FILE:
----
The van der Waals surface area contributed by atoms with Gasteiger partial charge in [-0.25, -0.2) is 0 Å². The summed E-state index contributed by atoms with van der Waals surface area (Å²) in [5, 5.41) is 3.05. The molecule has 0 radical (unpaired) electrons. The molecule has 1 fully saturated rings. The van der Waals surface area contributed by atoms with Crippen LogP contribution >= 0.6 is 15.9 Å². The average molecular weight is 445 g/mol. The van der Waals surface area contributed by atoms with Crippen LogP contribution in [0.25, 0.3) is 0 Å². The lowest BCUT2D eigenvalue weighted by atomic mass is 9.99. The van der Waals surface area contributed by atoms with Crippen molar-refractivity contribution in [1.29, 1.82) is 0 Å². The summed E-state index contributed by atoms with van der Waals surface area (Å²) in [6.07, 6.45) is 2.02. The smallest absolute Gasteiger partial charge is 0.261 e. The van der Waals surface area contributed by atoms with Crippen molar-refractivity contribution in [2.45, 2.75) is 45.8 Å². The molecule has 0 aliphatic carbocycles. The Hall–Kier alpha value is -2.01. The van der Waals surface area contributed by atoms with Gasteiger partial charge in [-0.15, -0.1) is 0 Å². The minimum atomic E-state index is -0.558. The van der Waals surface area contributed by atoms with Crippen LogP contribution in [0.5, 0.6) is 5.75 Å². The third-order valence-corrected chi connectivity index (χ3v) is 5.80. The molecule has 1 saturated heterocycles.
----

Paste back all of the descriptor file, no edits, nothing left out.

The van der Waals surface area contributed by atoms with Gasteiger partial charge in [-0.25, -0.2) is 0 Å². The summed E-state index contributed by atoms with van der Waals surface area (Å²) in [5, 5.41) is 3.05. The molecule has 0 radical (unpaired) electrons. The molecule has 1 fully saturated rings. The van der Waals surface area contributed by atoms with Crippen LogP contribution >= 0.6 is 15.9 Å². The average molecular weight is 445 g/mol. The van der Waals surface area contributed by atoms with Crippen LogP contribution in [0.25, 0.3) is 0 Å². The lowest BCUT2D eigenvalue weighted by atomic mass is 9.99. The van der Waals surface area contributed by atoms with Crippen molar-refractivity contribution in [1.29, 1.82) is 0 Å². The summed E-state index contributed by atoms with van der Waals surface area (Å²) in [6.07, 6.45) is 2.02. The smallest absolute Gasteiger partial charge is 0.261 e. The van der Waals surface area contributed by atoms with Crippen molar-refractivity contribution in [2.45, 2.75) is 45.8 Å². The molecule has 0 aliphatic carbocycles. The Hall–Kier alpha value is -2.01. The van der Waals surface area contributed by atoms with Gasteiger partial charge in [-0.15, -0.1) is 0 Å². The minimum atomic E-state index is -0.558. The van der Waals surface area contributed by atoms with Crippen LogP contribution in [0.5, 0.6) is 5.75 Å². The third-order valence-corrected chi connectivity index (χ3v) is 5.80. The molecule has 1 saturated heterocycles.